David Paul Mesler
Celebrating Gershwin, Volume 2
Review by Wildy Haskell
Emmy-nominated composer and pianist David Paul Mesler is known the world over for his eclectic blend of jazz and classical styles, thrilling audiences with 125 live dates per year while composing scores and incidentals for film and television. The artist has performed for politicians, presidents and movie stars, and has had his works featured in such films as The Sisterhood Of The Traveling Pants, Finding Home, First Daughter and The Wrong Guy. Mesler continues his series of tributes to top-notch contributors to the Great American Songbook with Volume II of Celebrating Gershwin.
Mesler is a dervish on the piano, both throughout the earlier collection and Celebrating Gershwin, Volume II. His style is eclectic, doing for Gershwin's music what Miles Davis did for traditional jazz, and then some. Mesler takes classic melodies as his blueprint, and builds excessive runs and variations around them until, at times, the original Gershwin melodies are practically unrecognizable. Mesler gets started with "Strike Up The Band", building a busy series of riffs off the classic melody. His take on "Let's Call The Whole Thing Off" is solid, but "Bidin' My Time" is frankly unrecognizable for much of the song.
"A Foggy Day" is one of the best interpretations in the two-volume series. While messy and enigmatic in Mesler's style, the song carries enough of the spirit of the original to appeal to Gershwin fans. There's a sense here that Mesler is holding back on his expansive tendencies this time around, and the result is enjoyable. "Fascinating Rhythm" also finds Mesler holding back a bit, taking a more balance approach to the mix of melody and variation. "Embraceable You" is offered in a highly enjoyable rendition. Mesler still tends to overdo it, but it's nowhere near as oppressive as on Volume I. Interpretations of "I Loves You Porgy" and "Bess, You Is My Woman Now" are solid, and bookend a bordering-on-brilliant take on "I Was Doing Alright". This lyric interpretation is lovely, and even if Mesler still struggles to rein himself in at times, Gershwin's pure melody shines though with an almost preternatural light. Mesler closes on a high note, with an expansive but structurally modest take on "They Can't Take That Away From Me".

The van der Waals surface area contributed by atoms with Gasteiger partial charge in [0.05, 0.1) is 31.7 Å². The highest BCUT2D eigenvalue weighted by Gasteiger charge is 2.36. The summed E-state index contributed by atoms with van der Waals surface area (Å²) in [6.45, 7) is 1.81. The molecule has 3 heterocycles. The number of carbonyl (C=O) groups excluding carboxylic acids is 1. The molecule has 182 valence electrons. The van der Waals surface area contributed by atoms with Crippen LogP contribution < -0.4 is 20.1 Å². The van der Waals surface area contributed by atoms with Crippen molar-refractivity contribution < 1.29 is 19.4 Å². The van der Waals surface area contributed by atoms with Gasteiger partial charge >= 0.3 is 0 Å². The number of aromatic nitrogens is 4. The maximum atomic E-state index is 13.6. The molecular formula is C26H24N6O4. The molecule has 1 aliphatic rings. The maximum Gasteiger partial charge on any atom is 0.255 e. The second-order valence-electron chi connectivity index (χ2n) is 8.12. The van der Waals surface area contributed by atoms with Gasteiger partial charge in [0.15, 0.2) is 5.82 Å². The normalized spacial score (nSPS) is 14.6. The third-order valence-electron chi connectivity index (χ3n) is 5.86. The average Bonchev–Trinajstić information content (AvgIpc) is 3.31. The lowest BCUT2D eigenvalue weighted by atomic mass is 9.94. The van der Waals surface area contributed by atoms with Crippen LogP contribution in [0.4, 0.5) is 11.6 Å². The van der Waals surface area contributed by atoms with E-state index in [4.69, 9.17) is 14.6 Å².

Mesler seems to mature in approach on Celebrating Gershwin, Volume II, stepping back (mostly) from the abyss of chopsticks-style percussive piano play that pervaded Volume I. Mesler shows that he is capable of tremendous technical precision, and no one who listens to his piano works will ever question whether he plays with passion. Still, Mesler continues to struggle with Gershwin for control of the songs. While paying tribute to Gershwin's music, Mesler doesn't so much interpret the songs as commandeer them for his own. The result is unnerving at times. The progressive crowd will call it visionary, while the traditionalists are likely to take a much dimmer view. Wherever your opinion lies, one thing is for certain: Mesler will keep you on your toes.
Review by Wildy Haskell
Rating: 3 Stars (out of 5)
Wildy Haskell writes for The Independent, Indie-Music, Review You and Wildy’s World.